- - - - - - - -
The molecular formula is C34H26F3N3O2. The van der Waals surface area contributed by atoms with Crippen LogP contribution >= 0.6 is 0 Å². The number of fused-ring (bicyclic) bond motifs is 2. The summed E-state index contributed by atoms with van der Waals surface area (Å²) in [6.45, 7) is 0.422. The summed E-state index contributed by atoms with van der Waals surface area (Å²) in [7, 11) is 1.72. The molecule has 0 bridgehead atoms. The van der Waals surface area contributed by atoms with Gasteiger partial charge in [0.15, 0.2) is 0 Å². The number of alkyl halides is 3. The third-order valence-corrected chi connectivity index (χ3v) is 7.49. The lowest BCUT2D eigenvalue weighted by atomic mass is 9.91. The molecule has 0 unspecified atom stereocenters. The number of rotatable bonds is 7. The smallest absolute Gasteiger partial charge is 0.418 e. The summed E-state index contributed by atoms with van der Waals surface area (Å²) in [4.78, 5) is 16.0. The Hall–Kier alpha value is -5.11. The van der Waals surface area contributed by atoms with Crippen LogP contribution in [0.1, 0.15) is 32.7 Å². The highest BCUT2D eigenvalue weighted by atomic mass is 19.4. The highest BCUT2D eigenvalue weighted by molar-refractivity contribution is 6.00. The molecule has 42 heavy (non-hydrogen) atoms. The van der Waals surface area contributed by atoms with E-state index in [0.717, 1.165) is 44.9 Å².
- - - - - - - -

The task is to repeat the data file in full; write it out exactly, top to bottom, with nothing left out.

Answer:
The molecular formula is C34H26F3N3O2. The van der Waals surface area contributed by atoms with Crippen LogP contribution >= 0.6 is 0 Å². The number of fused-ring (bicyclic) bond motifs is 2. The summed E-state index contributed by atoms with van der Waals surface area (Å²) in [6.45, 7) is 0.422. The summed E-state index contributed by atoms with van der Waals surface area (Å²) in [7, 11) is 1.72. The molecule has 0 bridgehead atoms. The van der Waals surface area contributed by atoms with Gasteiger partial charge in [0.15, 0.2) is 0 Å². The number of alkyl halides is 3. The third-order valence-corrected chi connectivity index (χ3v) is 7.49. The lowest BCUT2D eigenvalue weighted by atomic mass is 9.91. The molecule has 0 unspecified atom stereocenters. The number of rotatable bonds is 7. The smallest absolute Gasteiger partial charge is 0.418 e. The summed E-state index contributed by atoms with van der Waals surface area (Å²) in [4.78, 5) is 16.0. The Hall–Kier alpha value is -5.11. The van der Waals surface area contributed by atoms with Crippen LogP contribution in [0.1, 0.15) is 32.7 Å². The highest BCUT2D eigenvalue weighted by atomic mass is 19.4. The highest BCUT2D eigenvalue weighted by molar-refractivity contribution is 6.00. The molecule has 42 heavy (non-hydrogen) atoms. The van der Waals surface area contributed by atoms with E-state index in [0.717, 1.165) is 44.9 Å².